TCA Aims to Bridge IT and Telecom ChannelsBy Howard M. Cohen | Print
The Technology Channel Association has the potential to bring together the telecom and IT channel communities.
Visitors to www.tcasite.org are greeted with an invitation to join the Technology Channel Association, "the first-ever trade association for the indirect channel."
They will also learn that "the TCA represents the interests of the Vendor community and provides the indirect sales channel with a unified voice which can be heard at the appropriate levels within the Partner community."
TCA's goals include leveraging the collective voice of the indirect sales channel, advocating the indirect sales channel as an alternative to direct sales, offer education on market data and metrics, and more.
After all, this is what the channel has been hoping will come from organizations like CompTIA, the VentureTech Network, VARnex, the International Association of Microsoft Partners (IAMCP) and others for years: a unified voice with the much larger manufacturers and distributors as well as advocacy for their common business concerns.
Digging Deeper to Find Telecom Focus
As with so many websites today, however, you have to dig deeper. In this case, you need to get to the "Education" page where the first hint appears in the form of their top headline certification program, "Certified Telecom Professional (CTP) Certification." Then you start to realize that this association is for telecom partners.
"TCA was formed, in the beginning, to create a unified voice for the telecom partners and to get more credibility with the carriers," explained Khali Henderson, a member of the board of directors of TCA and senior partner at BuzzTheory Strategies. "But they always felt like it was going to be something more, like it was going to involve the IT side because convergence was already a real thing. That's why they chose to name it the Technology Channel Association, rather than just Telecom."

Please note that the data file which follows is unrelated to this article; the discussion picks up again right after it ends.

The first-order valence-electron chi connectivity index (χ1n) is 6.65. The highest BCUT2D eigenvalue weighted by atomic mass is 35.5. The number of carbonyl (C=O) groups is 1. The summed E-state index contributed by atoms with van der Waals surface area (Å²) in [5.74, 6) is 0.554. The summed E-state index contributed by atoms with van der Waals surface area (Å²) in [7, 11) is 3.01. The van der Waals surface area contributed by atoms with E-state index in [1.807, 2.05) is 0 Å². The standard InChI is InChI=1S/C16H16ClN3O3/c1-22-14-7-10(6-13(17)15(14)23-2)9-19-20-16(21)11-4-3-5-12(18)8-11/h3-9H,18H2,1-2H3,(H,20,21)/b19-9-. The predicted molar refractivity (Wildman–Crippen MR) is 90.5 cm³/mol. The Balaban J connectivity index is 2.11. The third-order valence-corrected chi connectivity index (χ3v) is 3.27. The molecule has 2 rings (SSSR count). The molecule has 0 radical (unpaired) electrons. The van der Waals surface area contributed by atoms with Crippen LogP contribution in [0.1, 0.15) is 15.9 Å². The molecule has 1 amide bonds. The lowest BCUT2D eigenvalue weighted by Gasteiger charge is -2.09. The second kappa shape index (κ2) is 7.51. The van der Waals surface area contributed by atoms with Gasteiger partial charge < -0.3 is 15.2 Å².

For TCA, the most pressing concerns were to create some credibility with standardization. There were far fewer barriers to entry into the telecom channel than in the IT channel. There were no real certifications required. Many former carrier executives created their own telecom agent firms to enjoy more control over their own lives in their own business, enhancing their lifestyle with greater freedoms and latitude.
The other edge of this sword, however, was a lack of respect from the carriers with which they did business just because there were no certifications or other qualifying factors. TCA was created to end this by providing education leading to certification.
Henderson further qualifies her statement about convergence by adding, "Today, telecom agents want strong referral relationships with VARs in both directions, but it has taken a longer time than anyone anticipated for these relationships to grow."
She points out that customers are forcing change. They want cloud services, but they're not sure whose cloud services. One thing they do know is that they don't want to find themselves buying products from one company, carrier circuits from another, cloud from yet another and finding themselves in the middle of finger-pointing storms when support issues occur.
TCA Heading Toward a Tipping Point
With major IT distributors now showing up at telecom industry shows, major IT publications making inroads into the telecom channel and telecom providers adding more and more cloud services, it seems inevitable that this convergence of IT and telecom will soon come to a tipping point.
Susan Penevolpe, a former TCA board member and currently a partner channel manager for Colt Technology Services, observed: "Telecom salespeople are more about 'the mighty dollar,' the available commission, and the IT side seems more concerned with providing the right solution for the customer. They want to help them make decisions today that don't limit their choices tomorrow."
This perhaps defines the elements that may hasten the arrival at the tipping point for the convergence of the telecom and IT channels. As the IT channel becomes less about "reselling" and more about providing solutions, and the telecom channel focuses more on the value of the deal, perhaps the two will join forces ultimately so telecom reps can sell the solutions that IT partners provide to increase the size and value of their sales of circuits and subscriptions.
Howard M. Cohen has spent 30-plus years as an executive and community leader inside the IT channel. He now writes and presents about it in Channel Insider, Redmond Channel Partner, Insight Technically, Channel Partner and more.